*p.s. The following vocab is in the “foundation” to “working” knowledge order, apologies to those alphabetical folks!

Apartment Vocab 101:


A living space that can range from a studio to a 4 bedroom (rare 5 bedroom)

    • Can take many forms: standalone building with a few separate rooms, a room in a larger complex, a condo in a building owned by an individual, you name it and it probably exists.
    • The possibility of it being in a brownstone building that has super old plumbing and heating is fairly likely since Boston is an old town.
    • The front entrances will mainly have a locked main door that leads to a foyer or can open directly into your apartment
    • Can be run by a Landowner (see below) or a Building Management company (see below)
      • You can sign a lease for an apartment from either of these two
      • Real estate agent (or broker/ see below) can help connect you to owners and will try to get you to fill out the paperwork through them. This can work but just verify with the owner before you fork over any cash.
    • In Boston, some listings will say apartment, but they will be a room inside a house. If this isn’t what you want just be aware!

Landowner/ Lease owner:

Civilian/Business owner who runs a building, house, or portion of the housing and handles all the leasing and renting out of the apartments

  • Normally 1-2 people running the business (can be a family business).
  • They may have a maintenance crew on staff.
  • The term can be used for both apartments and houses
  • They can be either the best or the worst, often have differing leases and make sure to cover your self and read the lease thoroughly.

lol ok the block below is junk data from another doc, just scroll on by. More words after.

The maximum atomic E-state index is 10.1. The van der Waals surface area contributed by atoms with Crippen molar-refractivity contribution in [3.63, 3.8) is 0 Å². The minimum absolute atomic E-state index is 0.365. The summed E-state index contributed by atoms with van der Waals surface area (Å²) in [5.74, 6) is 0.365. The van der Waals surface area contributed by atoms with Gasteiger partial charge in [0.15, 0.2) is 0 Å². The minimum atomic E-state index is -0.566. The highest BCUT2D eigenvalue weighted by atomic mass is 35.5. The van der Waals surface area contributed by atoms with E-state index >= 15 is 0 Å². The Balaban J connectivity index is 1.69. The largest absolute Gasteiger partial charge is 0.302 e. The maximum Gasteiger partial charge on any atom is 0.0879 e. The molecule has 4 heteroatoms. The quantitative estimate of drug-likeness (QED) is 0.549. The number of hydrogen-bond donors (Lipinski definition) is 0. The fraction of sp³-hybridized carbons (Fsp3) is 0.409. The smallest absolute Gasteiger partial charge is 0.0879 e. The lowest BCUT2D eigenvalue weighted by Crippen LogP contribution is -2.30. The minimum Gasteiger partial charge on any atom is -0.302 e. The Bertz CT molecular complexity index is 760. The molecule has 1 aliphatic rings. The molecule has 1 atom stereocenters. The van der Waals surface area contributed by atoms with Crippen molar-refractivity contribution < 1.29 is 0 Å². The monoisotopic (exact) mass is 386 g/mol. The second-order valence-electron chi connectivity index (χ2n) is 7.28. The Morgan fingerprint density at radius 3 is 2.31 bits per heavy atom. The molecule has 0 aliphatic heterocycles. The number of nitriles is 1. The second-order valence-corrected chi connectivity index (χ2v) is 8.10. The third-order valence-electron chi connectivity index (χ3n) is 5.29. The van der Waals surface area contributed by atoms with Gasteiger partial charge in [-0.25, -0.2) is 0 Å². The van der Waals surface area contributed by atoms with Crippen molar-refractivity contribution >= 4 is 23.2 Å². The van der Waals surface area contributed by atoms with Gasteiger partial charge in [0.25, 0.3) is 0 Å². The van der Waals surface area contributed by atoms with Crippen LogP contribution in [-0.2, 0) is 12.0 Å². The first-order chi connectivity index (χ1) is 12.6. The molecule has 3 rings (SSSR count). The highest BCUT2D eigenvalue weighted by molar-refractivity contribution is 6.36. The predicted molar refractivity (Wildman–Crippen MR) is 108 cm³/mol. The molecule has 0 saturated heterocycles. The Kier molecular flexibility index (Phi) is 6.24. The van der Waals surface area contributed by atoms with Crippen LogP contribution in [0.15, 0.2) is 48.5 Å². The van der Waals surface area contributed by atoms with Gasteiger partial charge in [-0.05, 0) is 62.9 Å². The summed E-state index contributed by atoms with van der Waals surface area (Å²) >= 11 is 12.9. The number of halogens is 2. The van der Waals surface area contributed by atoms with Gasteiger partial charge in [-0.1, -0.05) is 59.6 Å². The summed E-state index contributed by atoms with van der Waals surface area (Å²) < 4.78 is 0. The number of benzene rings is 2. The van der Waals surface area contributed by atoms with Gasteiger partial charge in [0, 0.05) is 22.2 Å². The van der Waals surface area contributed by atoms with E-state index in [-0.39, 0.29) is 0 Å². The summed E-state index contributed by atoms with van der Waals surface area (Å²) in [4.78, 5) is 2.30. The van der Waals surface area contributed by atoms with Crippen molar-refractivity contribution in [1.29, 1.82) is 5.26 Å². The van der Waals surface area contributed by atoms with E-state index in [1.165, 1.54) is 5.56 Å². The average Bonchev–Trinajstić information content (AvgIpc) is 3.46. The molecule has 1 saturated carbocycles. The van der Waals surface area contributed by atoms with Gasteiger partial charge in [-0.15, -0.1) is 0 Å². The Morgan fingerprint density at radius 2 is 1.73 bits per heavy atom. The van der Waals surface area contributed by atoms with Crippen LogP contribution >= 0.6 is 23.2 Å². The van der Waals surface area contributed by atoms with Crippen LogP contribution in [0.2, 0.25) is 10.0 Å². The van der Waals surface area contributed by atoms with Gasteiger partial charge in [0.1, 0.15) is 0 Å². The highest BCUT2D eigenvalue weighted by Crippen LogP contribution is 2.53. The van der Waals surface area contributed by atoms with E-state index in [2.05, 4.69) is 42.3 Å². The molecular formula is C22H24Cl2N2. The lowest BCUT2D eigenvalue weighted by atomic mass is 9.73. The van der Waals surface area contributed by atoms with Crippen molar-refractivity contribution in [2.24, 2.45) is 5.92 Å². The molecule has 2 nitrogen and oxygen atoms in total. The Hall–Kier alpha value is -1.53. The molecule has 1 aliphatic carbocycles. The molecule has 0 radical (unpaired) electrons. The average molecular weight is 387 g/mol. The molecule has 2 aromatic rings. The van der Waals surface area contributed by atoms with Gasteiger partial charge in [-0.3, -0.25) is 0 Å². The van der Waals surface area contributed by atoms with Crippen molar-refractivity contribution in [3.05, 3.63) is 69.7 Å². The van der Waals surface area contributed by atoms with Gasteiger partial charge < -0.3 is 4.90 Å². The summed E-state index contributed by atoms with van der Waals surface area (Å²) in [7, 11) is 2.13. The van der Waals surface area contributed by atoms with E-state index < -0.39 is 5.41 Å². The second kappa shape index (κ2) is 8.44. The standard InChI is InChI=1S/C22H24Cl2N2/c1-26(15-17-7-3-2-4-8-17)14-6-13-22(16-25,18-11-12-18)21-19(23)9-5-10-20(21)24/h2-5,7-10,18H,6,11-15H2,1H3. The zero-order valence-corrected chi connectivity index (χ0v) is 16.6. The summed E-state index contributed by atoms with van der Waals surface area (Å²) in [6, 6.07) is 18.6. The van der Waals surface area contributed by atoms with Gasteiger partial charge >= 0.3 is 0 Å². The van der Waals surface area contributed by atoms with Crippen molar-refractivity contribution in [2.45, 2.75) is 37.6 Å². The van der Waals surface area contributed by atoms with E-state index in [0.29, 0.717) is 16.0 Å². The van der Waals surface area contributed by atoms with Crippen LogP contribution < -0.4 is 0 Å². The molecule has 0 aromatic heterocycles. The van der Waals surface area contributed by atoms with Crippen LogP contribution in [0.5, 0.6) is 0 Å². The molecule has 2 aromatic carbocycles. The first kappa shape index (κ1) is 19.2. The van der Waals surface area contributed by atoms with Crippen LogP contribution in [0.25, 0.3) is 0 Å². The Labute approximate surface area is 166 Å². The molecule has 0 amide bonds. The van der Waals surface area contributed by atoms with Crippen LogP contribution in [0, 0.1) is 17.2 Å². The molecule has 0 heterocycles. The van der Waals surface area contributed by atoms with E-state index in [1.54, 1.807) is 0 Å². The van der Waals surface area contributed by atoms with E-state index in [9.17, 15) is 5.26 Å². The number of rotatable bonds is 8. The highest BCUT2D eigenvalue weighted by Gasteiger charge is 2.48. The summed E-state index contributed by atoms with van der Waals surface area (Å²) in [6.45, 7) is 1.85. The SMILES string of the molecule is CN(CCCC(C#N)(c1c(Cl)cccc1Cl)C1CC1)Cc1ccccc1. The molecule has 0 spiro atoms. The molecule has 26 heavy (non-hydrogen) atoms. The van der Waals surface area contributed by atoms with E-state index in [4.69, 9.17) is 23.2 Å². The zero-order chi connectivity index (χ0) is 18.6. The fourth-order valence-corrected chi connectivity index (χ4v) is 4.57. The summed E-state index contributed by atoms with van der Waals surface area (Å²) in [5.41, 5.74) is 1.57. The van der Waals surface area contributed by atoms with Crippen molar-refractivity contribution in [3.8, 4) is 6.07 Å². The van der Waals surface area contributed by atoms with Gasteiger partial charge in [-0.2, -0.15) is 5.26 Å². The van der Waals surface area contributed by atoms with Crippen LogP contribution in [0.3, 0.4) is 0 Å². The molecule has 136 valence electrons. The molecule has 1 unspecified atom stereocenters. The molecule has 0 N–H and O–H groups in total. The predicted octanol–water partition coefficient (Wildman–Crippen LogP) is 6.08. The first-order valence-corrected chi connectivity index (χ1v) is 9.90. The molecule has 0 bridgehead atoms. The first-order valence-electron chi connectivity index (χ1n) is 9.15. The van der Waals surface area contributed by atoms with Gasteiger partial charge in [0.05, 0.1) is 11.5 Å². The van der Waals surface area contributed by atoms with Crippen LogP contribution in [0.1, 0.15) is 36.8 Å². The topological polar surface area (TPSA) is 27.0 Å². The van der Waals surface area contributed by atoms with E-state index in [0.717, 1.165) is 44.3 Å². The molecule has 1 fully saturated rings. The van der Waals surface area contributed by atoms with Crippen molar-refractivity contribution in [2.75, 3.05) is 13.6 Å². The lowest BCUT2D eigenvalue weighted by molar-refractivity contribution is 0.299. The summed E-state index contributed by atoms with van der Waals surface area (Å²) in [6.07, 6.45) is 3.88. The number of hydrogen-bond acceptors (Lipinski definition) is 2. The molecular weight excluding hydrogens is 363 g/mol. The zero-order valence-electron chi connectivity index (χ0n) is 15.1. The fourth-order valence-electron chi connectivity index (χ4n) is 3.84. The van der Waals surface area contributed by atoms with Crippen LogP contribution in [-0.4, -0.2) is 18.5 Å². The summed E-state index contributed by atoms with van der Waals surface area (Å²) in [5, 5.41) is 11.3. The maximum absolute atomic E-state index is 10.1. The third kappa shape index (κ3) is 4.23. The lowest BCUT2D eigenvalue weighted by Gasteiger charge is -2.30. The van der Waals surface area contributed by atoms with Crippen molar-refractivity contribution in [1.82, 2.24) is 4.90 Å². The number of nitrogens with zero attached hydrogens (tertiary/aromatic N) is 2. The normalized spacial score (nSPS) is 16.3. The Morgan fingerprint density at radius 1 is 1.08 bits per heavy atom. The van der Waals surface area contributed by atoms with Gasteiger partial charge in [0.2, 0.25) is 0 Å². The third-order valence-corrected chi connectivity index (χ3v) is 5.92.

Building Management:

A company that owns a building and has a management staff that handles the daily operations and an on-staff management crew

  • Term applies to apartments and apartment complexes
  • You will normally work with an agent on staff to fill out your paper work for the lease
  • Many building managements companies are able to do virtual walkthroughs if you are unable to see the location

Apartment Complexes

Apartments that are stacked together to make small communities that tend to offer better amenities than traditional apartments

  • A rare sight in a city as old as Boston
  • They do exist in South Boston (pricey most of the time) and in Chelsea (cheaper but not the best area/ further from the city)
  • Have more amenities: pool, gym, central air and heat (yes this is a luxury), a shared common space, and occasionally will have a playground for children.
  • Can be more expensive than other apartments, but it is a trade off for the convenience and newer amenities
  • Real Estate Agent
    • They are all over the place!